Health plans ahead of politicians in America

Leading health insurers have already adopted the protections mandated in the Patients' Bill of Rights being debated in Congress, according to a report in the Washington Post.

Furthermore, the tight cost controls adopted by Health Maintenance Organisations (HMOs) – such as requiring advance approval for access to specialists or for hospitalisations – have been largely abandoned in favour of plans that give consumers more choices and control.

For example,

  • Four years ago, Healthcare Inc. began paying for emergency room visits whenever patients believed they needed to go.

  • In 1999, United HealthCare told its doctors they no longer needed the company's permission to perform most medical procedures.

  • Blue Cross and Blue Shield plans in many states allow dissatisfied patients to file grievances with outside appeals boards.

    Analysts say that as the economy boomed over the past several years, companies eager to offer good benefits to attract scarce workers heeded employee complaints about the frustrations of dealing with managed care and began to buy the kind of coverage that gave workers more medical freedom.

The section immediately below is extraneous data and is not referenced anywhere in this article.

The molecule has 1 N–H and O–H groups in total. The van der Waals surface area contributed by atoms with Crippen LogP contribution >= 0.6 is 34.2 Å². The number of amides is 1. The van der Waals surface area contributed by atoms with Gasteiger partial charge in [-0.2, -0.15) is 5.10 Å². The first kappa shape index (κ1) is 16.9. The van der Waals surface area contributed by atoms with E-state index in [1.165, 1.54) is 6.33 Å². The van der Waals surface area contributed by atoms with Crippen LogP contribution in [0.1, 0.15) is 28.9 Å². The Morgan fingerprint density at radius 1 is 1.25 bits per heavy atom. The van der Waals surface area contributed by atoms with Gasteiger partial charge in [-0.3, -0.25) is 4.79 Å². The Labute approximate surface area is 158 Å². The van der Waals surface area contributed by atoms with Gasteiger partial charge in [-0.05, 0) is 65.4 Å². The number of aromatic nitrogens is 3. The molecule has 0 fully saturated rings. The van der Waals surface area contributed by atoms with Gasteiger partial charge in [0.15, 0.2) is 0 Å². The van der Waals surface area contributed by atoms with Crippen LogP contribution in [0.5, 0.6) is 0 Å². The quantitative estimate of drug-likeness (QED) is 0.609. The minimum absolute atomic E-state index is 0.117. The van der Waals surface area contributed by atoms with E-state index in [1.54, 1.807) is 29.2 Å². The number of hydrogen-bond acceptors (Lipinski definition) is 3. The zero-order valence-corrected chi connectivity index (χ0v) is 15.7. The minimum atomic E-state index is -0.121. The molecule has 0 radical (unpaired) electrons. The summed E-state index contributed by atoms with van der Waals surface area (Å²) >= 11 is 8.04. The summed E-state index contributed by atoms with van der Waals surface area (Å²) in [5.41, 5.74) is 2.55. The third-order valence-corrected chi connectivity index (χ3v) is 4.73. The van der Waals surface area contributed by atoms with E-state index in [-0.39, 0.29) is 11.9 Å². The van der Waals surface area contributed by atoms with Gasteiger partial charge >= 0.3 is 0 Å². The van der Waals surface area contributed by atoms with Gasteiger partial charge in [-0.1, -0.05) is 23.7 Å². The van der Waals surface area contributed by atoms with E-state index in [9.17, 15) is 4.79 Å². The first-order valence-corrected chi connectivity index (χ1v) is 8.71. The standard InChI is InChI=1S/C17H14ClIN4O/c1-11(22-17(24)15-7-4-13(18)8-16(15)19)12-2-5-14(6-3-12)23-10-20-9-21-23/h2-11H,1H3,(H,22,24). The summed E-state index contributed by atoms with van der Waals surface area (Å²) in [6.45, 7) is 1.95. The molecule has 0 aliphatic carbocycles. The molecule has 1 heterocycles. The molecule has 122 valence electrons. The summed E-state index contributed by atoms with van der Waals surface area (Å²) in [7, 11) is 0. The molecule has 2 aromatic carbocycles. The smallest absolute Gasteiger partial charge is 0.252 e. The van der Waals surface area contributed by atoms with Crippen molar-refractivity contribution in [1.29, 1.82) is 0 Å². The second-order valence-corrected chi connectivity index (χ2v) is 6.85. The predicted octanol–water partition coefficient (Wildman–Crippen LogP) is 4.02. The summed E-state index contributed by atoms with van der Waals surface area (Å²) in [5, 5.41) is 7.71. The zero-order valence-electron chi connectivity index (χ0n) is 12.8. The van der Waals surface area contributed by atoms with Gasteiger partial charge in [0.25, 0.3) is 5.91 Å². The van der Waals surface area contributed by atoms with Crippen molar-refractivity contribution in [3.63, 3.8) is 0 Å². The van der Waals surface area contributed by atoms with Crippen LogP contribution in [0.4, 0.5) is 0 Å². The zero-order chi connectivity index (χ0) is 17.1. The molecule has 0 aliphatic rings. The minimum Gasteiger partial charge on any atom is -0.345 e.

Confronted with rampant consumer resentment, the private marketplace has reacted more rapidly than the government. Thus Congress is arguing over problems with managed care that the industry has started to resolve.

    Consumer advocates and industry analysts say the most contentious remaining issue – the right to sue health plans – is far less important to most patients than their ability to see the kind of doctor they want.

    Source: Amy Goldstein, Senate's Health Care Bill Lags Behind Some HMOs, Washington Post, July 1, 2001.

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    FMF\10 July 2001
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